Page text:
Remember that flight sim that was going to do for the WW2 Regia Aeronautica what IL-2 Sturmovik did for the Voyenno Vozdushnye Sily? Recall that imminent Napoleonic roguelike – the one that was going to let you desert, rustle chickens, and scavenge on corpse-littered battlefields? The Dorset outfit that was looking to raise £250,000 to fund an Eighteenth Century smuggling sim? In today’s column I point the Flare Path PBY at patches of ocean where promising work-in-progress sims and wargames were last seen. I find out why titles like Lifeboat Simulator 1875, La Decima, and General Winter are years late.
Whatever happened to…
The sequel to the disarmingly pretty but disappointingly parochial (Switzerland only) Aerofly FS missed another ETA in late 2015. The good news is IPACS’ long-awaited GA follow-up should be with us in Early Access form within the next 2-3 months, according to a statement issued today. Major draws include bigger skies… “Our flight simulator is no longer limited to a small region. You can, in theory, fly around the whole earth. However, upon the initial release we will only have a small region with airports, but this will increase as we try to implement automatic airport generation and also allow user added content”, multiplayer, day-night transitions, and more realistic navigation. Fingers-crossed the engine changes haven’t compromised Aerofly FS’s distinctive fluency.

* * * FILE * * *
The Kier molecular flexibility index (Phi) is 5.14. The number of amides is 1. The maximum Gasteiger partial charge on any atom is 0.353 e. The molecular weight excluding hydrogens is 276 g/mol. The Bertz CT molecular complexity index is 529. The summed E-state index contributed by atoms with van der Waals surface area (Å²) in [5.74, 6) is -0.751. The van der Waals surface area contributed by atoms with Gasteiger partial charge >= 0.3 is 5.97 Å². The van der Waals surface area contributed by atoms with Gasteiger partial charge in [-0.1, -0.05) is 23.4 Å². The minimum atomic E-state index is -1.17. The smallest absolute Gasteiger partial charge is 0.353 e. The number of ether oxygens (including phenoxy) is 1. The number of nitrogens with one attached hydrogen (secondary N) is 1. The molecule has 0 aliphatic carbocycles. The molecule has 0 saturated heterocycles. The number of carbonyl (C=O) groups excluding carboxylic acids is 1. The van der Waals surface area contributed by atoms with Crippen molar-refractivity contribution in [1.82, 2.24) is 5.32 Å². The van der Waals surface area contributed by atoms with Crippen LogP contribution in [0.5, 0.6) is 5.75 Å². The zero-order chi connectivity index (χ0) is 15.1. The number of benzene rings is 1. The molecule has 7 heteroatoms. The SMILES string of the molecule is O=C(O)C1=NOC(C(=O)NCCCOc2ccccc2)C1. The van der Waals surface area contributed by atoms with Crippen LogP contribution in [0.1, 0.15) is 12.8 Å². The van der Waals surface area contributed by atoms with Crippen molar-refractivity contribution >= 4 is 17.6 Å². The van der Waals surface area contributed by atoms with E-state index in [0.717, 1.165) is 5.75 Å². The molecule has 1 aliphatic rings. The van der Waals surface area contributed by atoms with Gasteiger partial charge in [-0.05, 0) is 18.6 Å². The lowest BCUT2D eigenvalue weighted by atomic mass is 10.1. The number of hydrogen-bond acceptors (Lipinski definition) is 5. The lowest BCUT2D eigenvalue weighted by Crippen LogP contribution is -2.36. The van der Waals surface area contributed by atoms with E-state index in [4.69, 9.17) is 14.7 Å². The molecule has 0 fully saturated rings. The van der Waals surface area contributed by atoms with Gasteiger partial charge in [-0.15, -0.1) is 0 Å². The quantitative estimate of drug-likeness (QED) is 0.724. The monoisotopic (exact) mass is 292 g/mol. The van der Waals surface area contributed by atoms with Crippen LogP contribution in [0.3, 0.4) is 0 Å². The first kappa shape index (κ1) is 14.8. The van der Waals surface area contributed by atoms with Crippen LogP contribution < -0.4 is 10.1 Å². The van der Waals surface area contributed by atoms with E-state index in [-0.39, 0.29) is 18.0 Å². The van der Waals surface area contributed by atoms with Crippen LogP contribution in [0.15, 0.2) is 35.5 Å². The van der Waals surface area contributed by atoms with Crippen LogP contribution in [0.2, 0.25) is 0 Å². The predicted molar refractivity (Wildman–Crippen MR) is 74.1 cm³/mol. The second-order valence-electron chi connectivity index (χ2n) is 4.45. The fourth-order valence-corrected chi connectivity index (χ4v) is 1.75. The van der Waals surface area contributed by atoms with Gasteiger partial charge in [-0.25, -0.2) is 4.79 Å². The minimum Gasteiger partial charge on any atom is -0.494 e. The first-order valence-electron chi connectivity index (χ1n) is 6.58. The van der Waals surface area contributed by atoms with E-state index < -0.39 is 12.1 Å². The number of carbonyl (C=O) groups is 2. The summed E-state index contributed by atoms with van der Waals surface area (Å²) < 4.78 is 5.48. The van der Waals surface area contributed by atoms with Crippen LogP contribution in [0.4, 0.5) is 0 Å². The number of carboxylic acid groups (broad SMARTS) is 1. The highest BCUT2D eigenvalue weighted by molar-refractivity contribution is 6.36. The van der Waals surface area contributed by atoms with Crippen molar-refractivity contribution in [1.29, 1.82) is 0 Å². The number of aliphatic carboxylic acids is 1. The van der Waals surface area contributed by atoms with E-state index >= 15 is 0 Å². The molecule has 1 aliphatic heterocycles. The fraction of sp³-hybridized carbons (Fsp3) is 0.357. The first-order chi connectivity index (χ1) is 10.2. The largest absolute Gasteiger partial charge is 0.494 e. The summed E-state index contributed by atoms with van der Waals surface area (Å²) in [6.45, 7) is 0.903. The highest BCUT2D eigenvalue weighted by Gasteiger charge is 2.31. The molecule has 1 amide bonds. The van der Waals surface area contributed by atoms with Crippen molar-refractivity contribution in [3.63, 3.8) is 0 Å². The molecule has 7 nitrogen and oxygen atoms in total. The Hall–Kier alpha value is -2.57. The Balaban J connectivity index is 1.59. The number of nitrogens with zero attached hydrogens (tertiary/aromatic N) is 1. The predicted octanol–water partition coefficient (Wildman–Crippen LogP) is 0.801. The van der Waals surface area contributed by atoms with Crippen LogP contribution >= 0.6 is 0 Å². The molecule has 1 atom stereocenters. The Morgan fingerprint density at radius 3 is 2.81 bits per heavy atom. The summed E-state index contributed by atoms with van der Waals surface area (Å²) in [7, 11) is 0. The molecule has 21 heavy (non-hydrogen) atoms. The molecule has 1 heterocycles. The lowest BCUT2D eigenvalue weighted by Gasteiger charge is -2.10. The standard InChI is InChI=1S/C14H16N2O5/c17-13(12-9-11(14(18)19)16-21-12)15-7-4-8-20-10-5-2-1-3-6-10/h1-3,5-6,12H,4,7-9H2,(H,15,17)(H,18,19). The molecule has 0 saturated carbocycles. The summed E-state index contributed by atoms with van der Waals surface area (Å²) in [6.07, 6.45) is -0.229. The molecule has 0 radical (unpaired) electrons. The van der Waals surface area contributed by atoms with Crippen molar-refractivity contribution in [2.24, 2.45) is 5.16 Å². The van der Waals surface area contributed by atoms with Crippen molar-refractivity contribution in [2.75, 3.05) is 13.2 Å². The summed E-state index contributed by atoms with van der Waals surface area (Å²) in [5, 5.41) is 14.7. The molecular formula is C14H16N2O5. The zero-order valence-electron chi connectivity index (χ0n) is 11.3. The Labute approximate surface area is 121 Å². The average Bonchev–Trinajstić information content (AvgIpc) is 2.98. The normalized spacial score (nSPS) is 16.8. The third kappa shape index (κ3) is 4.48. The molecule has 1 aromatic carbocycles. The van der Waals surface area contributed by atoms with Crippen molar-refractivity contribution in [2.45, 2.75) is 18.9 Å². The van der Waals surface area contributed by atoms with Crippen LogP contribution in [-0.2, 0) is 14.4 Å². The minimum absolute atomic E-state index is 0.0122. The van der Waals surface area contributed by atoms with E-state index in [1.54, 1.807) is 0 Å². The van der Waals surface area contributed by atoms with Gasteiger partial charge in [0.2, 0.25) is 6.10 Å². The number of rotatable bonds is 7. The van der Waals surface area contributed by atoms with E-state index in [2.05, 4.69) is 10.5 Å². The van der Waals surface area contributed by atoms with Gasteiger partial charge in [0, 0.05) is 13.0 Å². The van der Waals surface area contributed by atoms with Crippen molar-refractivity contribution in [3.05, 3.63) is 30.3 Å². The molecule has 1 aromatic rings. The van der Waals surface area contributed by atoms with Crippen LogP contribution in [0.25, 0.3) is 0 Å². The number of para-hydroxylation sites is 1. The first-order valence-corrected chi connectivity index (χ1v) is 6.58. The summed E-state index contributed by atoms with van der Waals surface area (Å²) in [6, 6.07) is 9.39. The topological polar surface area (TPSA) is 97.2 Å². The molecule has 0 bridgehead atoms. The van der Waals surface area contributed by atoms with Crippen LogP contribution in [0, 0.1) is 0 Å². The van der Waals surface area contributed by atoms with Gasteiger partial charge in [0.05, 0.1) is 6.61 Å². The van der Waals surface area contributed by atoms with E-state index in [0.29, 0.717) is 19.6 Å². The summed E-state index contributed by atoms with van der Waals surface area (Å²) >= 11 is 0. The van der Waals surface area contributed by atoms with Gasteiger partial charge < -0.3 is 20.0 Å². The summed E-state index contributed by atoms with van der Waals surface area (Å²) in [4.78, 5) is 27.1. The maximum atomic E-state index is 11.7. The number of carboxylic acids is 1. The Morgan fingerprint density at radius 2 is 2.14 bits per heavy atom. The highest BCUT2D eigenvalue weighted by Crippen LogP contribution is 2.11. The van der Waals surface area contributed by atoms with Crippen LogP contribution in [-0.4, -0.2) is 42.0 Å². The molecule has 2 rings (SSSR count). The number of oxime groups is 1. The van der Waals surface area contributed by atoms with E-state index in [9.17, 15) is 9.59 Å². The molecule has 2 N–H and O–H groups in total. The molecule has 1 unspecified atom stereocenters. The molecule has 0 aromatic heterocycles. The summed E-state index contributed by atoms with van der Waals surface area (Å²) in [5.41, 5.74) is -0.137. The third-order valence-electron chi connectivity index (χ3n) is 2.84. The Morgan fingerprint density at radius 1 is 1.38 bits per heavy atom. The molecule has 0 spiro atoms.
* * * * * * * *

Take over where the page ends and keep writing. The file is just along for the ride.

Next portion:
Titanic: Honour & Glory
A $190,000 Indiegogo shortfall back in April doesn’t seem to have weakened the resolve or pruned the plans of Thomas Lynskey, Matthew DeWinkeleer, and Kyle Hudak. The Americans behind alarmingly ambitious liner sim/sleuth-em-up Titanic: Honour & Glory, spent the week before Christmas touring British Titanic sites like the White Swan Hotel, Alnwick and Albion House, Liverpool. If anything the team’s enthusiasm and passion for detail seems to have intensified during the past year. I just hope character dialogues and plot structures are being crafted with as much care as the interior décor.
Things looked irrevocably bleak for this Aerosoft-backed Falklands War combat flight sim last summer. In July Anglo-Argentinian Thunder Works announced that key coder Steve ‘Scary Pigeon’ Dobbs had lost his battle with cancer, and the project was, for the time being, on hold. The bereft devs were resolute – “Steve instructed us to move forward regardless of his ultimate fate, and we will do so, to keep his memory and to fulfil his wish” – but until a statement appeared in late November announcing that the studio was “in talks with an experienced flight sim programmer” it seemed highly likely Jet Thunder’s long and difficult developmental journey would end prematurely.